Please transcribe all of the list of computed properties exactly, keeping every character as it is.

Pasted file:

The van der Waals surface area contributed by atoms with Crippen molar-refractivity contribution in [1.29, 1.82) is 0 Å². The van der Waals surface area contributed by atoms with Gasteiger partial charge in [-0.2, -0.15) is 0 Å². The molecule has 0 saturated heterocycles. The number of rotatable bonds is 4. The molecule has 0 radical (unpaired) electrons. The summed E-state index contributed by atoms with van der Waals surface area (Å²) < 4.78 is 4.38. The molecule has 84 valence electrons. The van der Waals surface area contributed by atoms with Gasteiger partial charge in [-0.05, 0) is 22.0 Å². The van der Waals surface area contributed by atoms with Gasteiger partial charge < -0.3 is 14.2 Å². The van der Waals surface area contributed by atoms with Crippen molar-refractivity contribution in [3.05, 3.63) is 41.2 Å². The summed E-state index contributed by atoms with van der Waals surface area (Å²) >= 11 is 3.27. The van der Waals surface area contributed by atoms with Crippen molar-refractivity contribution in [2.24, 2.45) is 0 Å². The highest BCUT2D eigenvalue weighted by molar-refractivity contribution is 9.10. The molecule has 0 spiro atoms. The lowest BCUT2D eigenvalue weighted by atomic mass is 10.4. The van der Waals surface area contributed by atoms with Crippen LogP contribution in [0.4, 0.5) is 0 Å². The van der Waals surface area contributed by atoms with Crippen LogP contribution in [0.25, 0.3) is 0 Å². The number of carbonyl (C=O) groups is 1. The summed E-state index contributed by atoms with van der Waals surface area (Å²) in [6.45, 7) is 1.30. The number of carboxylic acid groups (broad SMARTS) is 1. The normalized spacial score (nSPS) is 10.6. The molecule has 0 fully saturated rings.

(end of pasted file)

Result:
The van der Waals surface area contributed by atoms with Crippen molar-refractivity contribution in [1.29, 1.82) is 0 Å². The van der Waals surface area contributed by atoms with Gasteiger partial charge in [-0.2, -0.15) is 0 Å². The molecule has 0 saturated heterocycles. The number of rotatable bonds is 4. The molecule has 0 radical (unpaired) electrons. The summed E-state index contributed by atoms with van der Waals surface area (Å²) < 4.78 is 4.38. The molecule has 84 valence electrons. The van der Waals surface area contributed by atoms with Gasteiger partial charge in [-0.05, 0) is 22.0 Å². The van der Waals surface area contributed by atoms with Gasteiger partial charge < -0.3 is 14.2 Å². The van der Waals surface area contributed by atoms with Crippen molar-refractivity contribution in [3.05, 3.63) is 41.2 Å². The summed E-state index contributed by atoms with van der Waals surface area (Å²) >= 11 is 3.27. The van der Waals surface area contributed by atoms with Crippen molar-refractivity contribution in [2.24, 2.45) is 0 Å². The highest BCUT2D eigenvalue weighted by molar-refractivity contribution is 9.10. The molecule has 0 spiro atoms. The lowest BCUT2D eigenvalue weighted by atomic mass is 10.4. The van der Waals surface area contributed by atoms with Crippen LogP contribution in [0.4, 0.5) is 0 Å². The van der Waals surface area contributed by atoms with Crippen LogP contribution in [0.25, 0.3) is 0 Å². The number of carbonyl (C=O) groups is 1. The summed E-state index contributed by atoms with van der Waals surface area (Å²) in [6.45, 7) is 1.30. The number of carboxylic acid groups (broad SMARTS) is 1. The normalized spacial score (nSPS) is 10.6. The molecule has 0 fully saturated rings.